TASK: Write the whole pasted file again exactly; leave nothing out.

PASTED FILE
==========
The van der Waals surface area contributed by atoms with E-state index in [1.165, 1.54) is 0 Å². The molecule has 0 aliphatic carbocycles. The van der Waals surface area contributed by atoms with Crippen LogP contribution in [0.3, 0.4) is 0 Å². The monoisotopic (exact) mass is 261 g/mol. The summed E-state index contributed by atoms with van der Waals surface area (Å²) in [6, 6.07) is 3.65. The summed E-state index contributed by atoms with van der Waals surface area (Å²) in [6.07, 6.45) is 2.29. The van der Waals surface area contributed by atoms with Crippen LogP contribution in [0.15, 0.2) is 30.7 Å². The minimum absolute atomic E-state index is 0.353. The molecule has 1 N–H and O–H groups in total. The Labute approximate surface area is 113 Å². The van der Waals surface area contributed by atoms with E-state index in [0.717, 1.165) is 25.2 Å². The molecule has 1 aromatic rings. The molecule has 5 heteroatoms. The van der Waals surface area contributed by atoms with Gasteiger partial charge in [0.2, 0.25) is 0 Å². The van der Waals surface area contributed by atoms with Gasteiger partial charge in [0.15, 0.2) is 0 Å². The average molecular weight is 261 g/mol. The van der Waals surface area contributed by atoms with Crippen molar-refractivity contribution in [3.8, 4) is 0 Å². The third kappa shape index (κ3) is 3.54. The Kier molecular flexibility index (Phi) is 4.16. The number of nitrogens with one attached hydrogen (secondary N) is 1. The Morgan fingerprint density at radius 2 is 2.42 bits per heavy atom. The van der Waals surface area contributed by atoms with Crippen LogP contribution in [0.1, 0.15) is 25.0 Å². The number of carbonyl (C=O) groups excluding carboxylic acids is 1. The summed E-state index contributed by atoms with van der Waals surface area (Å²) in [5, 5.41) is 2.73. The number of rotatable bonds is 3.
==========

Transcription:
The van der Waals surface area contributed by atoms with E-state index in [1.165, 1.54) is 0 Å². The molecule has 0 aliphatic carbocycles. The van der Waals surface area contributed by atoms with Crippen LogP contribution in [0.3, 0.4) is 0 Å². The monoisotopic (exact) mass is 261 g/mol. The summed E-state index contributed by atoms with van der Waals surface area (Å²) in [6, 6.07) is 3.65. The summed E-state index contributed by atoms with van der Waals surface area (Å²) in [6.07, 6.45) is 2.29. The van der Waals surface area contributed by atoms with Crippen LogP contribution in [0.15, 0.2) is 30.7 Å². The minimum absolute atomic E-state index is 0.353. The molecule has 1 N–H and O–H groups in total. The Labute approximate surface area is 113 Å². The van der Waals surface area contributed by atoms with E-state index in [0.717, 1.165) is 25.2 Å². The molecule has 1 aromatic rings. The molecule has 5 heteroatoms. The van der Waals surface area contributed by atoms with Gasteiger partial charge in [0.2, 0.25) is 0 Å². The van der Waals surface area contributed by atoms with Gasteiger partial charge in [0.15, 0.2) is 0 Å². The average molecular weight is 261 g/mol. The van der Waals surface area contributed by atoms with Crippen molar-refractivity contribution in [3.8, 4) is 0 Å². The third kappa shape index (κ3) is 3.54. The Kier molecular flexibility index (Phi) is 4.16. The number of nitrogens with one attached hydrogen (secondary N) is 1. The Morgan fingerprint density at radius 2 is 2.42 bits per heavy atom. The van der Waals surface area contributed by atoms with Crippen LogP contribution in [0.1, 0.15) is 25.0 Å². The number of carbonyl (C=O) groups excluding carboxylic acids is 1. The summed E-state index contributed by atoms with van der Waals surface area (Å²) in [5, 5.41) is 2.73. The number of rotatable bonds is 3.